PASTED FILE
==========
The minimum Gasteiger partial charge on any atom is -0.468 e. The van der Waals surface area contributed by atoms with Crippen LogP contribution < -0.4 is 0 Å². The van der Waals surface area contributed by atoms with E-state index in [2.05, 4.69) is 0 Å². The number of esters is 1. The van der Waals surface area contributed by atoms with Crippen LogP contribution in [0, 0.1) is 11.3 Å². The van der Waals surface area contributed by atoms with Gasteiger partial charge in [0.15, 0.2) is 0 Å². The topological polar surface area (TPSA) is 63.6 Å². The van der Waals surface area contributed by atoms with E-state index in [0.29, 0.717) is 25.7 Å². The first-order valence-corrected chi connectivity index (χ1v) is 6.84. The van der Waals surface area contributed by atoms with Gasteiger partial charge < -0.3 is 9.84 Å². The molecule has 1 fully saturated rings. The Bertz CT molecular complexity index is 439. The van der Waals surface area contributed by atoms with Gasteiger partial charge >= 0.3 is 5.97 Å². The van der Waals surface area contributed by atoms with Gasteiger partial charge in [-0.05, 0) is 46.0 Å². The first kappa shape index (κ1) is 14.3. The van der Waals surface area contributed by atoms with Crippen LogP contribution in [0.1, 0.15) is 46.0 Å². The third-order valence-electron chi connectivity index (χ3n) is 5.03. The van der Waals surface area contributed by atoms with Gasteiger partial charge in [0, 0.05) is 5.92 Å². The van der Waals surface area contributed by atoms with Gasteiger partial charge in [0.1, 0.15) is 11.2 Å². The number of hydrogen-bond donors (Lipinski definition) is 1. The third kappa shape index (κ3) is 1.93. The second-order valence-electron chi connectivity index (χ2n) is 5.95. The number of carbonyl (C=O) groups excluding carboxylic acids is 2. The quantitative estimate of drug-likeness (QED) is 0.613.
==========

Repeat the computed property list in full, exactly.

The minimum Gasteiger partial charge on any atom is -0.468 e. The van der Waals surface area contributed by atoms with Crippen LogP contribution < -0.4 is 0 Å². The van der Waals surface area contributed by atoms with E-state index in [2.05, 4.69) is 0 Å². The number of esters is 1. The van der Waals surface area contributed by atoms with Crippen LogP contribution in [0, 0.1) is 11.3 Å². The van der Waals surface area contributed by atoms with Gasteiger partial charge in [0.15, 0.2) is 0 Å². The topological polar surface area (TPSA) is 63.6 Å². The van der Waals surface area contributed by atoms with E-state index in [0.29, 0.717) is 25.7 Å². The first-order valence-corrected chi connectivity index (χ1v) is 6.84. The van der Waals surface area contributed by atoms with Gasteiger partial charge < -0.3 is 9.84 Å². The molecule has 1 fully saturated rings. The Bertz CT molecular complexity index is 439. The van der Waals surface area contributed by atoms with Gasteiger partial charge >= 0.3 is 5.97 Å². The van der Waals surface area contributed by atoms with Gasteiger partial charge in [-0.05, 0) is 46.0 Å². The first kappa shape index (κ1) is 14.3. The van der Waals surface area contributed by atoms with Crippen LogP contribution in [0.1, 0.15) is 46.0 Å². The third-order valence-electron chi connectivity index (χ3n) is 5.03. The van der Waals surface area contributed by atoms with Gasteiger partial charge in [0, 0.05) is 5.92 Å². The van der Waals surface area contributed by atoms with Gasteiger partial charge in [0.1, 0.15) is 11.2 Å². The number of hydrogen-bond donors (Lipinski definition) is 1. The third kappa shape index (κ3) is 1.93. The second-order valence-electron chi connectivity index (χ2n) is 5.95. The number of carbonyl (C=O) groups excluding carboxylic acids is 2. The quantitative estimate of drug-likeness (QED) is 0.613.